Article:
Most Falabella horses, assuming they remain healthy and receive consistent care, can live well beyond 30 years. There are some instances of Falabella horses living well into their 40s.

#10. Falabella horses can be kept inside. 

Although these horses will often live in stables with larger breeds, the Falabella horse is also small enough to be kept inside. With regular bathing and grooming, their presence is virtually odor-free indoors. Certain homes may wish to look at fitting their horse with rubber shoes or sneakers to prevent falls or damage to floors if they are going to be kept inside as a guide animal or a pet.


#11. Falabella horses eat the same things as other “regular” horse breeds. 

Falabella horses are a grazing animal, so they prefer natural grasses and grains as part of their diet. Because of their size, the amount of “pasture” this horse needs are very minimal. A typical backyard will often produce enough grass for a single horse. Owners may need to provide trace mineral and salt supplements, however, to make sure the horse is able to meet its daily diet regimen.

#12. This breed of horse has a very severe sweet tooth. 

Falabella horses love to eat sweet things. In a domestic environment, they can often learn how to access sweets that are stored in cabinets, closets, and even the refrigerator. Their favorite foods tend to be apples and sweet cereals, but this breed has also been known to steal a can of soda, eat candies, and will go to great lengths to steal chocolate if it happens to be around.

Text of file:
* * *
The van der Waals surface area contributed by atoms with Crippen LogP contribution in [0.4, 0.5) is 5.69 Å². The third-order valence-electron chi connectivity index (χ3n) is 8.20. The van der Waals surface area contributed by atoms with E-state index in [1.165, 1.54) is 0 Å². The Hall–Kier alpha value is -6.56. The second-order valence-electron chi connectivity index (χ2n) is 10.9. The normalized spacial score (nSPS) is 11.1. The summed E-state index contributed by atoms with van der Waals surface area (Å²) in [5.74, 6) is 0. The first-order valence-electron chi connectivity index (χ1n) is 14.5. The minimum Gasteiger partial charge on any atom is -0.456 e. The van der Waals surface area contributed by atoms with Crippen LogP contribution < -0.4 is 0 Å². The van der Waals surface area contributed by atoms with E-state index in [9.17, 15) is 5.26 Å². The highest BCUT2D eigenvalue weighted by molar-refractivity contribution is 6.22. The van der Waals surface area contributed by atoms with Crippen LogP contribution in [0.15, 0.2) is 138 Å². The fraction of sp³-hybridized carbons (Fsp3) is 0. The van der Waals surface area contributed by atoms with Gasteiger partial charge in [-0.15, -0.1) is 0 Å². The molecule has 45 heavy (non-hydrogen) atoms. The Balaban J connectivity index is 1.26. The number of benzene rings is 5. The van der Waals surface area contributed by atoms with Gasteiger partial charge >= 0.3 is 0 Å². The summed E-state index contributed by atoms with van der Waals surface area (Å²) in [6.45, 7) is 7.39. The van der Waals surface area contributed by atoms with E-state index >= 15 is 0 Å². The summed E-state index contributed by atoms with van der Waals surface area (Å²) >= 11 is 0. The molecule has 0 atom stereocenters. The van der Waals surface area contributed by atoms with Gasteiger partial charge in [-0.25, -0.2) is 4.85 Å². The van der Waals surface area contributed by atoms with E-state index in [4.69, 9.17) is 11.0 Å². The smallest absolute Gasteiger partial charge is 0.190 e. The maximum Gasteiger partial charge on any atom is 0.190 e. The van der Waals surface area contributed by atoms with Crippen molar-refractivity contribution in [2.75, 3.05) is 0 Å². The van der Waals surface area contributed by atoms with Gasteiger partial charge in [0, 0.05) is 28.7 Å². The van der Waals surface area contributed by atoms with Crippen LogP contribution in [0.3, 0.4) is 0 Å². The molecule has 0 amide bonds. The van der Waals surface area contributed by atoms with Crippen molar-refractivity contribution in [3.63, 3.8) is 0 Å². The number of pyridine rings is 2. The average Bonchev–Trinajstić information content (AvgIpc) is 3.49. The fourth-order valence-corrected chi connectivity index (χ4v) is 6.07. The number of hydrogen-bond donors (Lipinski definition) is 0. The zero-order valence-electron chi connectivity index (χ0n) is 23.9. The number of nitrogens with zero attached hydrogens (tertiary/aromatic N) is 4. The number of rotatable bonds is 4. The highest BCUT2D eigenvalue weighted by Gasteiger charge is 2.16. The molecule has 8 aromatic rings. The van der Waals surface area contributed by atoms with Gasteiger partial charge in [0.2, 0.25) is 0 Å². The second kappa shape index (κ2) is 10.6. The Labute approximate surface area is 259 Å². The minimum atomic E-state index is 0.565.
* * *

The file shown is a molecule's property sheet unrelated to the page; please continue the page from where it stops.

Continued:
Because of this extreme sweet tooth, owners of Falabellas must be very careful about where they store sweets and how many they feed to the horse. The threat of an injury from trying to access sweets can be severe in some homes and the added calories from these sweets can be detrimental to the overall diet of the horse.

#13. Colic is a major problem for Falabella horses. 

Although Falabella horses are a very hardy breed, their desire to pursue sweets can also put them at a high risk of colic. Since a horse cannot vomit, anything the horse eats must pass through their digestive tract. The size of the Falabella makes a colic incident more serious and is the reason why it is the most common cause of preventable deaths within the breed.